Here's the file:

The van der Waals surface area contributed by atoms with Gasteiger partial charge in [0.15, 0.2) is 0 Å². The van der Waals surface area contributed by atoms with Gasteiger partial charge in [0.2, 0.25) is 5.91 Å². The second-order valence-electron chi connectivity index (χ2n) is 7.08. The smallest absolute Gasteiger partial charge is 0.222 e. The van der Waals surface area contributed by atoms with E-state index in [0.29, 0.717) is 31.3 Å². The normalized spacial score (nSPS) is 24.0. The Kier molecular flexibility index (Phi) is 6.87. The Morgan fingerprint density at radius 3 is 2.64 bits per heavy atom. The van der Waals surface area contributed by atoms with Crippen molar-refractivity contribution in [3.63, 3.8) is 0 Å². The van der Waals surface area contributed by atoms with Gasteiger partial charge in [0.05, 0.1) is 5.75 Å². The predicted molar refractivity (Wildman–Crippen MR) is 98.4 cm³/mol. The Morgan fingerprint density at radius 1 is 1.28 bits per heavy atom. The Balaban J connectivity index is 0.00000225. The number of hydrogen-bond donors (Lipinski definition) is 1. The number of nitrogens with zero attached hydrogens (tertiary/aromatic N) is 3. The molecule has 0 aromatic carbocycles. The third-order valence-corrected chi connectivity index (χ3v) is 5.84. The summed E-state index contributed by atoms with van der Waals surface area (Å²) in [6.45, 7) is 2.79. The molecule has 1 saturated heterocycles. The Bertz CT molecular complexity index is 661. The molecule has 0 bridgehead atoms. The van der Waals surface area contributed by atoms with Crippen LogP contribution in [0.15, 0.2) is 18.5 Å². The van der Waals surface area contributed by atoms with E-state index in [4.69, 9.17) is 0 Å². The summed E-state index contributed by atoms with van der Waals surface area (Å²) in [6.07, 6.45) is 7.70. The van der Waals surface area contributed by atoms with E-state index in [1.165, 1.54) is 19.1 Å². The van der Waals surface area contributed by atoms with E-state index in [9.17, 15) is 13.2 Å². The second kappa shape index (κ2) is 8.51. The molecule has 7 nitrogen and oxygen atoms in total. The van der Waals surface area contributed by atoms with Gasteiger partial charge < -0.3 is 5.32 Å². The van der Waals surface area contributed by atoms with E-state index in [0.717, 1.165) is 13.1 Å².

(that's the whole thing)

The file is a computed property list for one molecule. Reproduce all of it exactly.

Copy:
The van der Waals surface area contributed by atoms with Gasteiger partial charge in [0.15, 0.2) is 0 Å². The van der Waals surface area contributed by atoms with Gasteiger partial charge in [0.2, 0.25) is 5.91 Å². The second-order valence-electron chi connectivity index (χ2n) is 7.08. The smallest absolute Gasteiger partial charge is 0.222 e. The van der Waals surface area contributed by atoms with E-state index in [0.29, 0.717) is 31.3 Å². The normalized spacial score (nSPS) is 24.0. The Kier molecular flexibility index (Phi) is 6.87. The Morgan fingerprint density at radius 3 is 2.64 bits per heavy atom. The van der Waals surface area contributed by atoms with Crippen molar-refractivity contribution in [3.63, 3.8) is 0 Å². The van der Waals surface area contributed by atoms with Gasteiger partial charge in [0.05, 0.1) is 5.75 Å². The predicted molar refractivity (Wildman–Crippen MR) is 98.4 cm³/mol. The Morgan fingerprint density at radius 1 is 1.28 bits per heavy atom. The Balaban J connectivity index is 0.00000225. The number of hydrogen-bond donors (Lipinski definition) is 1. The number of nitrogens with zero attached hydrogens (tertiary/aromatic N) is 3. The molecule has 0 aromatic carbocycles. The third-order valence-corrected chi connectivity index (χ3v) is 5.84. The summed E-state index contributed by atoms with van der Waals surface area (Å²) in [6.45, 7) is 2.79. The molecule has 1 saturated heterocycles. The Bertz CT molecular complexity index is 661. The molecule has 0 bridgehead atoms. The van der Waals surface area contributed by atoms with Crippen LogP contribution in [0.15, 0.2) is 18.5 Å². The van der Waals surface area contributed by atoms with E-state index in [4.69, 9.17) is 0 Å². The summed E-state index contributed by atoms with van der Waals surface area (Å²) in [6.07, 6.45) is 7.70. The van der Waals surface area contributed by atoms with E-state index in [1.165, 1.54) is 19.1 Å². The van der Waals surface area contributed by atoms with E-state index in [9.17, 15) is 13.2 Å². The second kappa shape index (κ2) is 8.51. The molecule has 7 nitrogen and oxygen atoms in total. The van der Waals surface area contributed by atoms with Gasteiger partial charge < -0.3 is 5.32 Å². The van der Waals surface area contributed by atoms with E-state index in [0.717, 1.165) is 13.1 Å².